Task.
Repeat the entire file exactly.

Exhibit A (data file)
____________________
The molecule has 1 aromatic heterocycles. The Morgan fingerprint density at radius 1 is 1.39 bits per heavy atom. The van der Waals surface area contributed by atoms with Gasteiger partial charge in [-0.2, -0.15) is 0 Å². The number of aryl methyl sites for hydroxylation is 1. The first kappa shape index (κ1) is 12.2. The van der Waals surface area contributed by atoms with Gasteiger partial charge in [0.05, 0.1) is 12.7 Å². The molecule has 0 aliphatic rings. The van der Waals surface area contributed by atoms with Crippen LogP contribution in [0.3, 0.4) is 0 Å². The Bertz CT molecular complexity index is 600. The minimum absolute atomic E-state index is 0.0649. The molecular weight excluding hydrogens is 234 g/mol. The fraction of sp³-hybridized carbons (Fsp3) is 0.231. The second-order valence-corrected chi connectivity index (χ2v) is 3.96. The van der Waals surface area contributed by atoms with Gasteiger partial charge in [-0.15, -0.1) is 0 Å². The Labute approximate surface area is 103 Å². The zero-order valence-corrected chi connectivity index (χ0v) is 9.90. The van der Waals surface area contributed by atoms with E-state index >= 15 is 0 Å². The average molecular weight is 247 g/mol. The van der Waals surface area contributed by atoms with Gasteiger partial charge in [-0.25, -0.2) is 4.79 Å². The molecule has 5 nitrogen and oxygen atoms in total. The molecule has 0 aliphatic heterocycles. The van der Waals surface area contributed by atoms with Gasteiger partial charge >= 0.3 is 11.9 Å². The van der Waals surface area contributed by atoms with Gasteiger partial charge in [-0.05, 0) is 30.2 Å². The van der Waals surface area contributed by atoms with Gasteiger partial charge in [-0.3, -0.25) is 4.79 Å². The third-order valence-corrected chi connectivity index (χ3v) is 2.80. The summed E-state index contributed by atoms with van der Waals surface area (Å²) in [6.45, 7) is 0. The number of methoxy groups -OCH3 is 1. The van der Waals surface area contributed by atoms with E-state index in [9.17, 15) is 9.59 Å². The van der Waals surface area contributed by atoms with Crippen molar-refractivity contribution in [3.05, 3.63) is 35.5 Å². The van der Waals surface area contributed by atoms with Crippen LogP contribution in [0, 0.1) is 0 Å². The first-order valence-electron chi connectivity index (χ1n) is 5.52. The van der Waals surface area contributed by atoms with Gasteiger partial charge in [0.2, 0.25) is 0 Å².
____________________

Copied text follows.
The molecule has 1 aromatic heterocycles. The Morgan fingerprint density at radius 1 is 1.39 bits per heavy atom. The van der Waals surface area contributed by atoms with Gasteiger partial charge in [-0.2, -0.15) is 0 Å². The number of aryl methyl sites for hydroxylation is 1. The first kappa shape index (κ1) is 12.2. The van der Waals surface area contributed by atoms with Gasteiger partial charge in [0.05, 0.1) is 12.7 Å². The molecule has 0 aliphatic rings. The van der Waals surface area contributed by atoms with Crippen LogP contribution in [0.3, 0.4) is 0 Å². The Bertz CT molecular complexity index is 600. The minimum absolute atomic E-state index is 0.0649. The molecular weight excluding hydrogens is 234 g/mol. The fraction of sp³-hybridized carbons (Fsp3) is 0.231. The second-order valence-corrected chi connectivity index (χ2v) is 3.96. The van der Waals surface area contributed by atoms with Gasteiger partial charge in [-0.15, -0.1) is 0 Å². The Labute approximate surface area is 103 Å². The zero-order valence-corrected chi connectivity index (χ0v) is 9.90. The van der Waals surface area contributed by atoms with E-state index >= 15 is 0 Å². The average molecular weight is 247 g/mol. The van der Waals surface area contributed by atoms with Gasteiger partial charge in [-0.25, -0.2) is 4.79 Å². The molecule has 5 nitrogen and oxygen atoms in total. The molecule has 0 aliphatic heterocycles. The van der Waals surface area contributed by atoms with Gasteiger partial charge >= 0.3 is 11.9 Å². The van der Waals surface area contributed by atoms with Gasteiger partial charge in [-0.05, 0) is 30.2 Å². The van der Waals surface area contributed by atoms with Gasteiger partial charge in [-0.3, -0.25) is 4.79 Å². The third-order valence-corrected chi connectivity index (χ3v) is 2.80. The summed E-state index contributed by atoms with van der Waals surface area (Å²) in [6.45, 7) is 0. The number of methoxy groups -OCH3 is 1. The van der Waals surface area contributed by atoms with E-state index in [9.17, 15) is 9.59 Å². The van der Waals surface area contributed by atoms with Crippen molar-refractivity contribution in [3.05, 3.63) is 35.5 Å². The van der Waals surface area contributed by atoms with Crippen LogP contribution in [0, 0.1) is 0 Å². The first-order valence-electron chi connectivity index (χ1n) is 5.52. The van der Waals surface area contributed by atoms with Gasteiger partial charge in [0.2, 0.25) is 0 Å².